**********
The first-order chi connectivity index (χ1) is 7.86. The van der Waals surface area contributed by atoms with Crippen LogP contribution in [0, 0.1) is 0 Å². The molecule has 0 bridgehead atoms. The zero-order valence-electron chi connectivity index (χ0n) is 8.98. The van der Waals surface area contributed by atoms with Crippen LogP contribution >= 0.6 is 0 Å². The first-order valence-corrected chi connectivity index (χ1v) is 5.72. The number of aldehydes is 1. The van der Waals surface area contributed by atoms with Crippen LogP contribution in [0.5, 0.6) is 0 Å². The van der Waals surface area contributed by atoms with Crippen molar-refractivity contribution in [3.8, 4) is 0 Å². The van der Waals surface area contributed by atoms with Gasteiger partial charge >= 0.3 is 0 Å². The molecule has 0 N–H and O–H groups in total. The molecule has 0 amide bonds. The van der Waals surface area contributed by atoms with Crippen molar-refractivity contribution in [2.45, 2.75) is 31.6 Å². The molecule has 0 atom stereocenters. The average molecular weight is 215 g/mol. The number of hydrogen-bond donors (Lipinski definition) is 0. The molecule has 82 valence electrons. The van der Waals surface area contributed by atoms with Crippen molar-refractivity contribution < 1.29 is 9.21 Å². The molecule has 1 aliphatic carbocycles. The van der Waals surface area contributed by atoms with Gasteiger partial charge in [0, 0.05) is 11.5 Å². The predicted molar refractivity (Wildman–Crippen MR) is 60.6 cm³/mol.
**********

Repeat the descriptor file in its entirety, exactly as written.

The first-order chi connectivity index (χ1) is 7.86. The van der Waals surface area contributed by atoms with Crippen LogP contribution in [0, 0.1) is 0 Å². The molecule has 0 bridgehead atoms. The zero-order valence-electron chi connectivity index (χ0n) is 8.98. The van der Waals surface area contributed by atoms with Crippen LogP contribution >= 0.6 is 0 Å². The first-order valence-corrected chi connectivity index (χ1v) is 5.72. The number of aldehydes is 1. The van der Waals surface area contributed by atoms with Crippen LogP contribution in [0.5, 0.6) is 0 Å². The van der Waals surface area contributed by atoms with Crippen molar-refractivity contribution in [3.8, 4) is 0 Å². The van der Waals surface area contributed by atoms with Gasteiger partial charge >= 0.3 is 0 Å². The molecule has 0 N–H and O–H groups in total. The molecule has 0 amide bonds. The van der Waals surface area contributed by atoms with Crippen molar-refractivity contribution in [2.45, 2.75) is 31.6 Å². The molecule has 0 atom stereocenters. The average molecular weight is 215 g/mol. The number of hydrogen-bond donors (Lipinski definition) is 0. The molecule has 82 valence electrons. The van der Waals surface area contributed by atoms with Crippen molar-refractivity contribution < 1.29 is 9.21 Å². The molecule has 1 aliphatic carbocycles. The van der Waals surface area contributed by atoms with Gasteiger partial charge in [0, 0.05) is 11.5 Å². The predicted molar refractivity (Wildman–Crippen MR) is 60.6 cm³/mol.